Bankruptcy Court Treats Letter of Credit Like Security Deposit

Prepared by Steven P. Heller, Esq.
PNM Doc. No. 598157.13
March 24, 2004

On February 5, 2004, the Ninth Circuit Bankruptcy Appellate Panel held that a landlord's draw under a letter of credit (backed by the tenant's cash) may be subject to some of the same limitations in bankruptcy that apply to cash security deposits. Redback Networks, Inc. v. Mayan Network Corporation (In re Mayan Networks Corporation).

If a tenant rejects a lease in bankruptcy, the amount that the landlord may collect from the tenant is limited: this liability "cap" is equal to past due rent, plus rent due under the lease for the greater of (i) one year or (ii) 15%, not to exceed three years, of the remaining lease term. The tenant's cash security deposit applies toward, and is subject to, the cap. By contrast, the amount the landlord may collect from a guarantor is not subject to the cap. Landlords increasingly have used letters of credit rather than cash security deposits in the hope that letters of credit would be the best of all worlds: like guaranties, not subject to the cap, and like security deposits, not subject to guarantor defenses and readily collectible. The decisions in this area have been confusing and inconsistent, and this case is no exception.

A tenant delivered a letter of credit, as security, to its landlord. To obtain the letter of credit, the tenant pledged cash to the issuer. After the tenant filed under chapter 11 and rejected the lease, the landlord drew down the letter of credit. The amount of the draw was less than the cap. The fact that the tenant provided cash to secure the letter of credit led the Court to conclude that the "true nature of this [letter of credit] arrangement" was to have the "the debtor provide a [cash] security deposit". The Court therefore treated the draw on the letter of credit as a cash security deposit by applying the drawn amount against the cap, thereby reducing the landlord's other claims against the tenant. The Court suggested that the result would have been different if the letter of credit had not been secured by assets of the tenant.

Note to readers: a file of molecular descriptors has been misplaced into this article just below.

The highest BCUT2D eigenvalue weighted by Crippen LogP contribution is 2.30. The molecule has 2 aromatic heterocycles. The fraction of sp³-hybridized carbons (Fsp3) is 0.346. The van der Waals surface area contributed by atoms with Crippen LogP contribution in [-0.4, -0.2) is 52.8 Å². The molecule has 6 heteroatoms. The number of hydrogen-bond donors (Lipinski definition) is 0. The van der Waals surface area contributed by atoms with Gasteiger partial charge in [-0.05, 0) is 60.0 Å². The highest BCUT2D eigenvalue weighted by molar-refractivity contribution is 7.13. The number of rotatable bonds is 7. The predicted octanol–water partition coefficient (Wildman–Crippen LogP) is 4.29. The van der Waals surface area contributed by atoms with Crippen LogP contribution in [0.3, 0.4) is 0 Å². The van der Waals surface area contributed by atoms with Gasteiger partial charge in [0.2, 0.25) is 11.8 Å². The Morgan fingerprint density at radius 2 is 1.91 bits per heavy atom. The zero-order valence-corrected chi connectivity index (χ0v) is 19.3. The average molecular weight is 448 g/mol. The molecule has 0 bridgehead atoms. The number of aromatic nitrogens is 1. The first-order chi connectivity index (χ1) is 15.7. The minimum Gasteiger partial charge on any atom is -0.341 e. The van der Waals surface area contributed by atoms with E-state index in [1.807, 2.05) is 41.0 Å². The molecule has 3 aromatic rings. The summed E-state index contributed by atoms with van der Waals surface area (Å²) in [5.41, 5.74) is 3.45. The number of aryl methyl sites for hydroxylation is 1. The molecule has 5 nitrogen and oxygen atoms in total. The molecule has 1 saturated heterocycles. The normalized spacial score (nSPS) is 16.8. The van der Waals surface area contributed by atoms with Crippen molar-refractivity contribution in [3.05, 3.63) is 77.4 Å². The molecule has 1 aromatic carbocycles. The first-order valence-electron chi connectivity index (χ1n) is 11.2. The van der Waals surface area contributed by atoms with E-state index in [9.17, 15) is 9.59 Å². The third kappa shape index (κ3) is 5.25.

The concurring opinion states that the cap would not limit the landlord's right to recover its damages under a letter of credit, although this issue was not before the Court because the amount of the draw was less than the cap. The concurring opinion also states that the letter of credit issuer would not have a reimbursement claim against the tenant in excess of the cap, even if the issuer were fully secured.

If the Mayan holding becomes the governing law in this area, then draws under a letter of credit (backed by the tenant's cash) will be applied against the cap and thereby reduce the landlord's remaining claims against the tenant. This is bad news for landlords, but the remaining claims, if unsecured, may be relatively worthless anyway. The bigger issue to landlords is whether, when the letter of credit is greater than the cap, the amount of the draw will be subject to the cap (like cash security deposits) or not (like guaranties). This issue was not present in Mayan because the letter of credit was less than the cap. However, the Court's reasoning--by comparing the letter of credit to a cash security deposit instead of a guaranty--suggests that the Court might have also held that a draw under a letter of credit is subject to the cap when the letter of credit is backed by the tenant's cash. Although the concurring opinion suggests otherwise, it also raises the troubling specter of a letter of credit issuer not being able to collect more than the cap from the tenant, even if the tenant provides cash collateral.

This case creates more problems than solutions. Landlords may now face an additional problem of trying to monitor and control the collateral securing their letters of credit. Letter of credit issuers may now be concerned with the enforceability of their reimbursement rights and may be reluctant to issue letters of credit at all. Without further guidance from the courts, letters of credit should be issued and used only with the advice of counsel and the utmost of caution.

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